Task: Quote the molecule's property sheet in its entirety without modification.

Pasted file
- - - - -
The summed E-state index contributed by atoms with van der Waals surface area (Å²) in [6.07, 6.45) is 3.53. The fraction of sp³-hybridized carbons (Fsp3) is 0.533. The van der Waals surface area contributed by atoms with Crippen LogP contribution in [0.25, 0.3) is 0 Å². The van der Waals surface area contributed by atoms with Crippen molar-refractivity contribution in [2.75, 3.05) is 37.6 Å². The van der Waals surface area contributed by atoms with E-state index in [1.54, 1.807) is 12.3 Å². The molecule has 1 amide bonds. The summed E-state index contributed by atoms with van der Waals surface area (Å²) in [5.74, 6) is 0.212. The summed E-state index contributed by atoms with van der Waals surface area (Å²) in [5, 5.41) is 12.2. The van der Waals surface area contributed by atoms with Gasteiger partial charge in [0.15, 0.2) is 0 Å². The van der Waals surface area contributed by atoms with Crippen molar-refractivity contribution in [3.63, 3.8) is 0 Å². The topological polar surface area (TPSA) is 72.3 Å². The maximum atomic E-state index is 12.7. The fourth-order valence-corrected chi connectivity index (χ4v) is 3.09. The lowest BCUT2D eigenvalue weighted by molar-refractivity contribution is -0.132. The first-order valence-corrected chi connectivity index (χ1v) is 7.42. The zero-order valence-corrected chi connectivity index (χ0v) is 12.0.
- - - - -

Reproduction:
The summed E-state index contributed by atoms with van der Waals surface area (Å²) in [6.07, 6.45) is 3.53. The fraction of sp³-hybridized carbons (Fsp3) is 0.533. The van der Waals surface area contributed by atoms with Crippen LogP contribution in [0.25, 0.3) is 0 Å². The van der Waals surface area contributed by atoms with Crippen molar-refractivity contribution in [2.75, 3.05) is 37.6 Å². The van der Waals surface area contributed by atoms with E-state index in [1.54, 1.807) is 12.3 Å². The molecule has 1 amide bonds. The summed E-state index contributed by atoms with van der Waals surface area (Å²) in [5.74, 6) is 0.212. The summed E-state index contributed by atoms with van der Waals surface area (Å²) in [5, 5.41) is 12.2. The van der Waals surface area contributed by atoms with Gasteiger partial charge in [0.15, 0.2) is 0 Å². The van der Waals surface area contributed by atoms with Crippen molar-refractivity contribution in [3.63, 3.8) is 0 Å². The topological polar surface area (TPSA) is 72.3 Å². The maximum atomic E-state index is 12.7. The fourth-order valence-corrected chi connectivity index (χ4v) is 3.09. The lowest BCUT2D eigenvalue weighted by molar-refractivity contribution is -0.132. The first-order valence-corrected chi connectivity index (χ1v) is 7.42. The zero-order valence-corrected chi connectivity index (χ0v) is 12.0.